I was born with all the biological markers of the female sex. I was not born with all of the classic traits of the female gender.
I was born different. Different enough that I’ve spent a lot of my life pinpointing that difference. That means I’ve given a lot of thought to my gender identity and sexual orientation. I am female and I am attracted to men. The fact that I have female reproductive organs almost seems incidental to this.
My personality makes more sense in a male gender. Goodness knows my fashion sense would make more sense in a male gender. There have been times in my life when I have unintentionally “passed” as male. It’s an uncomfortable feeling, this idea that the world would like me better if I wasn’t authentic to my own soul.
I know there are cis-women who dislike, even hate, the term cis-woman. I can’t even begin to understand them or why they feel that way. For me it’s a positive affirmation of who I really am.
When I was married some of my family was shocked. I discovered that they thought I was lesbian. They would have been less shocked had I come out, dated a woman or began transitioning to a male gender identity. That hurt, not because I associate being gay or trans negatively, but because they didn’t know me. At all.
I rarely form female friendships, but when I do they tend to be important friendships. I have to worry that people will interpret these friendships as romantic. Especially since I am so publicly pro-GLBTQI issues. I have to worry that men will assume I am a lesbian, especially men I am attracted to. I’m not very girly by nature, although I work at it. I have to make sure I look female, because I have been mistaken for a man before.I am a heterosexual cis-woman. I may not always sound like one or act like one or look like one, but that is who I am. I don’t get hair products or flirting or emotional arguments. I have never sat and contemplated the sacredness of my yoni. But I am a heterosexual cis-woman. To tell the truth, I sometimes feel like less of a woman than my much more feminine trans-woman sisters. I admit to sometimes being envious of them. They seem to understand femininity better than I do. They sometimes seem to be better women than I am.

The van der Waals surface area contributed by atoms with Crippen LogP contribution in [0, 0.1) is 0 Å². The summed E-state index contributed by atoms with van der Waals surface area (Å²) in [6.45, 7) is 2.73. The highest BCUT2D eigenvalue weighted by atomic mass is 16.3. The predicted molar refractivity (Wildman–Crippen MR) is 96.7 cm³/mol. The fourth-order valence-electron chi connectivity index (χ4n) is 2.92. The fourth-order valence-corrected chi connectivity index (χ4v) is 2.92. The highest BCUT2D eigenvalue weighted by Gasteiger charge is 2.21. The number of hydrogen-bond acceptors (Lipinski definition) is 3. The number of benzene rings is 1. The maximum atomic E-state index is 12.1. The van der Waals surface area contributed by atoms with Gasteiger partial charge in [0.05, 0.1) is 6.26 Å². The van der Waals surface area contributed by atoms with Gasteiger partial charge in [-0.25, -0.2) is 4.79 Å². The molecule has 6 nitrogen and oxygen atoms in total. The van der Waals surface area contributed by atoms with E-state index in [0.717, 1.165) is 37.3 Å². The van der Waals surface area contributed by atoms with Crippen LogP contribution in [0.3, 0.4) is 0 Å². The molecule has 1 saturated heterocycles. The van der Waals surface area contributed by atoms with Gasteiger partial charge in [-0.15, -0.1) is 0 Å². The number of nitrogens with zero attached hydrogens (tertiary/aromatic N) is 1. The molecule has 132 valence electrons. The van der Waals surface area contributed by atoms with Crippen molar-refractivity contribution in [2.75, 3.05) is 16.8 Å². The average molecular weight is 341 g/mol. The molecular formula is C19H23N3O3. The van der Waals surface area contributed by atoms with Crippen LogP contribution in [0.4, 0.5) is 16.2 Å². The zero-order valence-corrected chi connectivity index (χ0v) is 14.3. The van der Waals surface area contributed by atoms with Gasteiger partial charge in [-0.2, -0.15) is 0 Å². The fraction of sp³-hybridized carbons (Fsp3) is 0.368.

Even though I often feel I fall short of the expectations of womankind at large, I am a woman. A heterosexual cis-woman. I want babies and a husband and a manicure and kitchen all of my own and all those other embarassingly female things that other women want. I am fully aware I am not more female than trans-women. Often I am less feminine than they are, in every sense. Sometimes that hurts, to know I am lacking in my womanhood in many ways. But it doesn’t change the fact that I am a cis-gender woman. Saying I am merely a woman makes it sound like an accident of biology, and my biology isn’t something I’m always fond of. My soul is female. It would be female even if I had a penis and a big bushy beard.
So I am happy and proud to identify as a cis-gender woman. It is accurate. It properly describes me inside and out, start to finish. It’s not merely who I am, but who I aspire to be. I am aware of the privilege it grants me, especially because I have had occasions where the heterosexual cis-woman privilege was not granted to me. I’d like to be better at it, without giving up who I am. I’d like to be a better woman without being a lesser me.
I am a cis-woman as much as I am a straight woman, a white woman, a fat woman or a woman who sometimes dyes her hair a deep pink color. And I am not merely ok with that, I am comforted by the term.